Houston history: Past results for IndyCar drivers/owners on streets

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Houston returns to an IndyCar calendar for the third time this weekend, after prior runs downtown from 1998 through 2001, and the revived course configuration at Reliant Park outside the home stadium of the Houston Texans having had two races in 2006 and 2007. You can see the IZOD IndyCar Series’ Shell and Pennzoil Grand Prix of Houston twinbill Saturday at 3 p.m. ET, and Sunday at 1 p.m. ET, on NBCSN.

Here’s a rundown of current IndyCar drivers and team owners, and their past results on either course. Oriol Servia is the only driver who will have had race experience on both courses heading into this weekend.

RELIANT PARK STREET COURSE, 2006-2007

Eight of the 24 drivers in the IndyCar races this weekend have past experience at Reliant Park. Sebastien Bourdais won both races, Graham Rahal scored his first open-wheel podium, and James Hinchcliffe and Simona de Silvestro cut their teeth in Atlantics but have yet to race in Houston in the main event.

CHAMP CAR

  • 2007: Sebastien Bourdais (Started 1st, Finished 1st), Graham Rahal (6/2), Oriol Servia (5/4), Simon Pagenaud (7/5), Justin Wilson (3/10), Will Power (2/11)
  • 2006: Bourdais (5/1), Wilson (7/5), Power (10/7), Servia (8/12)

FORMULA ATLANTIC

  • 2007: James Hinchcliffe (2/3), Simona de Silvestro (13/15)
  • 2006: Pagenaud (4/2), Hinchcliffe (5/4), Rahal (3/15)

HOUSTON DOWNTOWN COURSE, 1998-2001

Five current drivers – Servia, Dario Franchitti, Scott Dixon, Helio Castroneves and Tony Kanaan – raced on Houston’s downtown course over four years. Three owners – Jimmy Vasser, Michael Andretti and Bryan Herta – have driving experience there as well. Franchitti has a win and three podiums here with Vasser also scoring a win and Kanaan securing his second career podium as a rookie in 1998.

CART

  • 01: Dario Franchitti (Started 6/Finished 2), Helio Castroneves (4/5), Jimmy Vasser (24/11), Tony Kanaan (10/12), Bryan Herta (22/13), Scott Dixon (7/18), Michael Andretti (12/21), Oriol Servia (17/26)
  • 00: Vasser (3/1), Castroneves (4/5), Servia (15/9), Kanaan (10/10), Andretti (5/13), Franchitti (2/25)
  • 99: Franchitti (4/2), Andretti (11/3), Herta (2/5), Kanaan (8/9), Vasser (16/20), Castroneves (19/26)
  • 98: Franchitti (2/1), Kanaan (11/3), Vasser (3/4), Herta (6/8), Castroneves (17/24), Andretti (13/28)

A single Indy Lights race was also held at Houston in 2000, won by Casey Mears. NBC Sports Network analyst Townsend Bell finished second in that race to his Dorricott Racing teammate; Dixon finished 15th, a rare off day in his championship-winning season driving for Bruce McCaw’s PacWest Racing.

Neuville wins Rally Australia; Ogier takes FIA WRC title

Sebastien Ogier. Photo: Getty Images
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COFFS HARBOUR, Australia (AP) Belgium’s Thierry Neuville won Rally Australia by 22.5 seconds on Sunday as torrential rain added drama to the last day of the last race of the World Rally Championship season.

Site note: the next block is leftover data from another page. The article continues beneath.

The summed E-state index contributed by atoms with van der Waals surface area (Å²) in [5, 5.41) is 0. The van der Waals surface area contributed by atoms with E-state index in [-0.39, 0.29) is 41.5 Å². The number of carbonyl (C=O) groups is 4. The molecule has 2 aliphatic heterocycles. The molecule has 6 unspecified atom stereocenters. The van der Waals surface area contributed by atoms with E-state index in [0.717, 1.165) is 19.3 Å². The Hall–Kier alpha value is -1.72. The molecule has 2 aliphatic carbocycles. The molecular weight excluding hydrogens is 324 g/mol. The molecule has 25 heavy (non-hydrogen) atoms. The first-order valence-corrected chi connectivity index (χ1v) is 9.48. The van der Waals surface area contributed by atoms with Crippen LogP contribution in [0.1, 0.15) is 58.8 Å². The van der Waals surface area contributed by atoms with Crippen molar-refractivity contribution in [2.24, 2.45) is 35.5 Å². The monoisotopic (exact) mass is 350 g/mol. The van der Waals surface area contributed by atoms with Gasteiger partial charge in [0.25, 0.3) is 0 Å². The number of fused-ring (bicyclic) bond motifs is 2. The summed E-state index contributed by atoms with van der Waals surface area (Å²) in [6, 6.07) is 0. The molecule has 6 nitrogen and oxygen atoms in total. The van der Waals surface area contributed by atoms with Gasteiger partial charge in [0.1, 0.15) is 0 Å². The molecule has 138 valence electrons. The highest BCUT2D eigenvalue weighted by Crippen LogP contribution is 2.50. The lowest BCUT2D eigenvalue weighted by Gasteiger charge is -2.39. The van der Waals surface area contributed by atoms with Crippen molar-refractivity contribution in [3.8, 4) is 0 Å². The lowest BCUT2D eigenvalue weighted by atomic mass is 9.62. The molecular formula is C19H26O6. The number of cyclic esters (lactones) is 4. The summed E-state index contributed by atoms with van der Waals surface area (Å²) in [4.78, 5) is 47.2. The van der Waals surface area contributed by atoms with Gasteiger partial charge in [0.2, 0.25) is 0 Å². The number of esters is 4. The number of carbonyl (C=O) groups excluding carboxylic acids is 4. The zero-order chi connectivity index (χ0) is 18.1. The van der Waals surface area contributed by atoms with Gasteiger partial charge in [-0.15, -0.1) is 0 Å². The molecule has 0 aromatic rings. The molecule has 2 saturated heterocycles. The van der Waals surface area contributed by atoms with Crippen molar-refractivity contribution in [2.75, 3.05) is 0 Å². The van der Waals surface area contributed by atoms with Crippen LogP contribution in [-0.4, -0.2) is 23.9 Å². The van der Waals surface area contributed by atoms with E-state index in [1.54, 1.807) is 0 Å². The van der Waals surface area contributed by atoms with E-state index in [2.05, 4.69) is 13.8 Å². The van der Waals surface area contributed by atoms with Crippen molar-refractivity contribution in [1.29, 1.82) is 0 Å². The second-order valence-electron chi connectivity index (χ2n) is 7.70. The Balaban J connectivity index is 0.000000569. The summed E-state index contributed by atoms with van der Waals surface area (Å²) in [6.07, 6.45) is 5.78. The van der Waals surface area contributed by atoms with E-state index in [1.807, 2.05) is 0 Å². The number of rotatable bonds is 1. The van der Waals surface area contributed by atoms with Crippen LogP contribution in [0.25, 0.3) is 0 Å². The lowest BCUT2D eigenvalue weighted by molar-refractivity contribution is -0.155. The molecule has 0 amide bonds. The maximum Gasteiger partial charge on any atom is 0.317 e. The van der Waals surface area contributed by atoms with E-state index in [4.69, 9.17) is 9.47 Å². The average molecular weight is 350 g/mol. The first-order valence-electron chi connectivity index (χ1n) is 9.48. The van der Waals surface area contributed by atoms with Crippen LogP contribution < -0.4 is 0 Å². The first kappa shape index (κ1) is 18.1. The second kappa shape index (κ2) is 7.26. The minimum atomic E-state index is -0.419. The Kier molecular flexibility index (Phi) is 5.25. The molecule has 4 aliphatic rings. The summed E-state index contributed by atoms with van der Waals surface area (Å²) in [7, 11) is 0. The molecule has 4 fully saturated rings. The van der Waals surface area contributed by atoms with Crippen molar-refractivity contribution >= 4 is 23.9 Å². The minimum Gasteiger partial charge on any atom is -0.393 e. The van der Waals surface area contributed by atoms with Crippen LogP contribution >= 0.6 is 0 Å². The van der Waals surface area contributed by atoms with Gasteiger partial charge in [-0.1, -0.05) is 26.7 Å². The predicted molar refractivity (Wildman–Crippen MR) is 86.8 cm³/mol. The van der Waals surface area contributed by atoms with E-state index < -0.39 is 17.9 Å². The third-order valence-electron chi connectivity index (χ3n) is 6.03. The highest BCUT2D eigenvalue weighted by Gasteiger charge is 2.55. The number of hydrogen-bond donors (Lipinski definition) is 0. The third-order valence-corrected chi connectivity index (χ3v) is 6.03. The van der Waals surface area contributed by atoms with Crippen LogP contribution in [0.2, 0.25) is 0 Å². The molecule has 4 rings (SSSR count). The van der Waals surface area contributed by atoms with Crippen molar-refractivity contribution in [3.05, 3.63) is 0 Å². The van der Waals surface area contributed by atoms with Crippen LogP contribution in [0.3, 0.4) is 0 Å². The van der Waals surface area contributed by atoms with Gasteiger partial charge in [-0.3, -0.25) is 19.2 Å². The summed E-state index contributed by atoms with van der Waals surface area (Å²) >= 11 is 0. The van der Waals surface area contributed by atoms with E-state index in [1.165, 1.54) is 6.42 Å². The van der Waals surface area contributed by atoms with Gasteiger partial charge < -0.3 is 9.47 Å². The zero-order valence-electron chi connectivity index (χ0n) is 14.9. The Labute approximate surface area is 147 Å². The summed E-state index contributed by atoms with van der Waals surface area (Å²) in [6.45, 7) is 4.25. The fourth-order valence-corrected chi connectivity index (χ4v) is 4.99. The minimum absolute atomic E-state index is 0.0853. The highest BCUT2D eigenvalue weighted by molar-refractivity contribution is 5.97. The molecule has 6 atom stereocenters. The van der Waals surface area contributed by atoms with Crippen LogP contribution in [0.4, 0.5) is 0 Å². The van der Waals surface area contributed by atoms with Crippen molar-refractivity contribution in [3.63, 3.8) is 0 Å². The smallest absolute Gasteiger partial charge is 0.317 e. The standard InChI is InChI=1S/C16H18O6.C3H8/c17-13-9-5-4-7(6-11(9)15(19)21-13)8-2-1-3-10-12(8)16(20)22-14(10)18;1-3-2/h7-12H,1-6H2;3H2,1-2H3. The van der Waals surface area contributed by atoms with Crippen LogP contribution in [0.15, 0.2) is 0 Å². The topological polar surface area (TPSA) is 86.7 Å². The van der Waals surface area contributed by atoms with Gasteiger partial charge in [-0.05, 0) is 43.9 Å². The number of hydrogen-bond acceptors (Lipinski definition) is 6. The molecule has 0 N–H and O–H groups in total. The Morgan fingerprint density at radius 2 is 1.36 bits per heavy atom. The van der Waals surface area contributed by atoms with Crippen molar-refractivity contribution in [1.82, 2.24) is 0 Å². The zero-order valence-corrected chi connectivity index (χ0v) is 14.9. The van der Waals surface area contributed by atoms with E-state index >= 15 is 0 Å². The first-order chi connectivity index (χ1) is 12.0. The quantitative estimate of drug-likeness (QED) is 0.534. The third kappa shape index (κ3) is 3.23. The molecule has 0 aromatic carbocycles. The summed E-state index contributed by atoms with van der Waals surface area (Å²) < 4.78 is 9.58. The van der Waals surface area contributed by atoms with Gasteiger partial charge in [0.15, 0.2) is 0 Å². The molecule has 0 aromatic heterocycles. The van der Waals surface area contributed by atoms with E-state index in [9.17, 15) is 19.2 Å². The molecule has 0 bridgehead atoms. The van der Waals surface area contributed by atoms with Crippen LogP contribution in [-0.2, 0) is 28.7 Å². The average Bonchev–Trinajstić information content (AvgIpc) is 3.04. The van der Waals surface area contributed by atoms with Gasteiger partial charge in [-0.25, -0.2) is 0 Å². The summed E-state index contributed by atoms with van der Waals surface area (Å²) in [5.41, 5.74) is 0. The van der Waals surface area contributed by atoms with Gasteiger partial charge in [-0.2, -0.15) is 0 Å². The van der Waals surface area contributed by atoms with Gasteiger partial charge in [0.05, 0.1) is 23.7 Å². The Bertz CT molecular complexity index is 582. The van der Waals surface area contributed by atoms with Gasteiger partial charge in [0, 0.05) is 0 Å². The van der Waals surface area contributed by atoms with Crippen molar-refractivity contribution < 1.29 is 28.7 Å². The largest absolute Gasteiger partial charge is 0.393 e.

Neuville entered the final day with an almost 20 second advantage after inheriting the rally lead Saturday when his Hyundai teammate, defending champion Andreas Mikkelsen crashed and was forced to retire for the day.

His lead was halved by Jari-Matti Latvala early Sunday as monsoon-like rain made conditions treacherous on muddy forest stages on the New South Wales coast. The rain stopped on the short Wedding Bells stage where Neuville was almost 5 seconds quicker than his rivals, stretching his lead to 14.7 seconds entering the last stage.

COFFS HARBOUR, AUSTRALIA – NOVEMBER 17: Thierry Neuville of Belgium and Nicolas Gilsoul of Belgium compete in their Hyundai Motorsport WRT Hyundai i20 coupe WRC during Day One of the WRC Australia on November 17, 2017 in COFFS HARBOUR, Australia. (Photo by Massimo Bettiol/Getty Images)

That stage was full of incident. The driver’s door on Neuville’s Hyundai i20 coupe swung open in the middle of the stage and Neuville had to slam it closed as he approached a corner.

Latvala’s Toyota then crashed seconds from the end of the stage, allowing Estonia’s Ott Tanak, in a Ford, to take second place overall and New Zealalnd’s Haydon Paddon, in a Hyundai, to sneak into third.

Sebastian Ogier was fourth after winning the final, power stage but the Frenchman had already clinched his fifth world title before Rally Australia began. Neuville’s win was his fourth of the season, two more than Ogier, and was enough to give him second place in world drivers’ standings for the third time in five years.

Ogier owed his drivers’ title to his consistency: he retired only once and finished no worse than fifth all season.

Neuville admitted the last day was touch and go as the rain made some stages perilous, forcing the cancellation of the second to last stage.

“That was a hell of a ride,” Neuville said. “Really, really tricky conditions.

“I kept the car on the road but it was close sometimes. I knew I could make a difference but I had to be clever. You lose grip, you lose control and the car doesn’t respond to your input.”